A strong earthquake (magnitude 6.5) struck off the shore of northern California at 4.27 pm Saturday (about 33 miles from the coastal city of Eureka). A number of aftershocks followed, the strongest at 4.5 magnitude.
There have been no reports of any injuries, but thousands of people were left without power Saturday evening.
Apart from water line breaks, power lines down, broken windows and a few buildings that had some bricks fall off into the street, there appears to have been no serious damage caused.
A reporter for the Times-Standard of Eureka, said he was working on the second floor of the newspaper’s concrete building when he and his colleagues felt the quake. “We are used to feeling small ones,” he said, “but after the first few seconds, we looked at each other and said this is not a small one.” Adding “There’s not as much as you might think with a 6.5” describing much of the damage as broken glass on storefronts and tiles on floors and ceilings popping.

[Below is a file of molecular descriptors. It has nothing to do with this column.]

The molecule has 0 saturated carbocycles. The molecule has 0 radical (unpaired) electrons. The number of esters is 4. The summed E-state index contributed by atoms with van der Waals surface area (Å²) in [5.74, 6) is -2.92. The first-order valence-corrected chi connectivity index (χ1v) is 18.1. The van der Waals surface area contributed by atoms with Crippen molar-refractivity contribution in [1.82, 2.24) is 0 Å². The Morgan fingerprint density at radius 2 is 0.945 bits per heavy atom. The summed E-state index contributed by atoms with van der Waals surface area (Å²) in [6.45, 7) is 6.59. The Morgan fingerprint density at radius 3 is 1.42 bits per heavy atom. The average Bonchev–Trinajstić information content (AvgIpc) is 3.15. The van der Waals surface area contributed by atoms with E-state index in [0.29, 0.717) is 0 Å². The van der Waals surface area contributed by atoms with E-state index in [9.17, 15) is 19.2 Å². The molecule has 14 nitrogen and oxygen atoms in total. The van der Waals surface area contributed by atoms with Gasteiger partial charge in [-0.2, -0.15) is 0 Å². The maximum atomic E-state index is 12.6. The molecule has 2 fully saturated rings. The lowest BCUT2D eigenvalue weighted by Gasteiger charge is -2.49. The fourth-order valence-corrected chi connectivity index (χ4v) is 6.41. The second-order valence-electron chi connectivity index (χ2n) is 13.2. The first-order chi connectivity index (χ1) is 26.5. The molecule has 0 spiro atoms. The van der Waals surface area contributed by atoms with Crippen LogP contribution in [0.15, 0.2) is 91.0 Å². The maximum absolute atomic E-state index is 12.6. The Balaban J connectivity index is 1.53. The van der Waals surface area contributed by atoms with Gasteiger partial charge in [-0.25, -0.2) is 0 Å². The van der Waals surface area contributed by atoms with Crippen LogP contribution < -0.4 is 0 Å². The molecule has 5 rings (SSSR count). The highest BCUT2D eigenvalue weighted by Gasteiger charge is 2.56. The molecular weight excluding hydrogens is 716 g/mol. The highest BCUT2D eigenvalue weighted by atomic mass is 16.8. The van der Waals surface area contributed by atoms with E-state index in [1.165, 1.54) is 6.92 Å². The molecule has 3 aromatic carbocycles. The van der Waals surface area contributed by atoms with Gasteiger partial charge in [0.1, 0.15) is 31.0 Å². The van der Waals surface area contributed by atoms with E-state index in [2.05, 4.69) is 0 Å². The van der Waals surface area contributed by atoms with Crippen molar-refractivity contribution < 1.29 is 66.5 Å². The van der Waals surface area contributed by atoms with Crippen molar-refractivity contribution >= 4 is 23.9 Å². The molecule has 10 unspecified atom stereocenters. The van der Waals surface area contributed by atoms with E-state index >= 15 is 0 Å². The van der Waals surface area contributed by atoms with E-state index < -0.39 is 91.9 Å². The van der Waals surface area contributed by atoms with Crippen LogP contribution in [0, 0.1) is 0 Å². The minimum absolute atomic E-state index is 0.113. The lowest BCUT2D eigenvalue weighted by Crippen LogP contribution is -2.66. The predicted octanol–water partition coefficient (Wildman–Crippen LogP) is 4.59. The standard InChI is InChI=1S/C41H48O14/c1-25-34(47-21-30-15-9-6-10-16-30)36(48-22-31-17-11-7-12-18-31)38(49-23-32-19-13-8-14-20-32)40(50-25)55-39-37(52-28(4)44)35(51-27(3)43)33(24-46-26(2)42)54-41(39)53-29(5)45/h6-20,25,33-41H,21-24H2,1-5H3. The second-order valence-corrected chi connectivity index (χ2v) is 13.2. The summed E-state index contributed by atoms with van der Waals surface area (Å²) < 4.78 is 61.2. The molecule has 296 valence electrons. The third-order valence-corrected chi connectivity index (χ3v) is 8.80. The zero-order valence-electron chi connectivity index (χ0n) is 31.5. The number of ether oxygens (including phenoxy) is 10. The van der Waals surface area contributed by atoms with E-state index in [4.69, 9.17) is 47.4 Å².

Although this quake occurred under the sea, there was no tsunami warning issued.
Readers may remember an article I wrote in November “Massive Earthquake Predicted for California within a Month.” Whilst the prediction was for a much larger quake, and for it to happen over a month ago, the seismic activity in the area suggested that the danger had not passed.
There have been an unusually high number of earthquakes around the “Ring of Fire” lately, and it seemed inevitable that California would experience a large tremor eventually, which occurred close to the location mentioned in the prediction.
Whether this quake will replace the magnitude 8.0 expected, or is a warning of more to come; only time will tell.
Those living in California know that another “big one” will come along one day and most scientists have suggested that this will happen within the next 10 years or so. All we can do is hope that it occurs in an area that will do the least damage, and not come too soon.